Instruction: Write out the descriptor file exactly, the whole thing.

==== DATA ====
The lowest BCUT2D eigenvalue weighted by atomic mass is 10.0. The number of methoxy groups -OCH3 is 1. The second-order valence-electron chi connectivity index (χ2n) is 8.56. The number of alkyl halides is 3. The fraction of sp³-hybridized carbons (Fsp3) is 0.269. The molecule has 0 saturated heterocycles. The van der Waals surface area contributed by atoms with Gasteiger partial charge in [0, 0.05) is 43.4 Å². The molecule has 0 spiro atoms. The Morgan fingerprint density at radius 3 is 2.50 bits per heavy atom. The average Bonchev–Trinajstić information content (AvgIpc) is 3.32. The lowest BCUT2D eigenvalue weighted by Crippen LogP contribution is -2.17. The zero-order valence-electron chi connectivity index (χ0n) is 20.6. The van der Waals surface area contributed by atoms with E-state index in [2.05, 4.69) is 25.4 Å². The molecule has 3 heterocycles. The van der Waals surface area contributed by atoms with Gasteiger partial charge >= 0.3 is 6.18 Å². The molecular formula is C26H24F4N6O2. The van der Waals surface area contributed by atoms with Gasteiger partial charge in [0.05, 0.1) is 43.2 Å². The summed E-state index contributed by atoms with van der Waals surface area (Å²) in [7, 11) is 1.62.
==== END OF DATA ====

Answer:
The lowest BCUT2D eigenvalue weighted by atomic mass is 10.0. The number of methoxy groups -OCH3 is 1. The second-order valence-electron chi connectivity index (χ2n) is 8.56. The number of alkyl halides is 3. The fraction of sp³-hybridized carbons (Fsp3) is 0.269. The molecule has 0 saturated heterocycles. The van der Waals surface area contributed by atoms with Gasteiger partial charge in [0, 0.05) is 43.4 Å². The molecule has 0 spiro atoms. The Morgan fingerprint density at radius 3 is 2.50 bits per heavy atom. The average Bonchev–Trinajstić information content (AvgIpc) is 3.32. The lowest BCUT2D eigenvalue weighted by Crippen LogP contribution is -2.17. The zero-order valence-electron chi connectivity index (χ0n) is 20.6. The van der Waals surface area contributed by atoms with E-state index in [2.05, 4.69) is 25.4 Å². The molecule has 3 heterocycles. The van der Waals surface area contributed by atoms with Gasteiger partial charge >= 0.3 is 6.18 Å². The molecular formula is C26H24F4N6O2. The van der Waals surface area contributed by atoms with Gasteiger partial charge in [0.05, 0.1) is 43.2 Å². The summed E-state index contributed by atoms with van der Waals surface area (Å²) in [7, 11) is 1.62.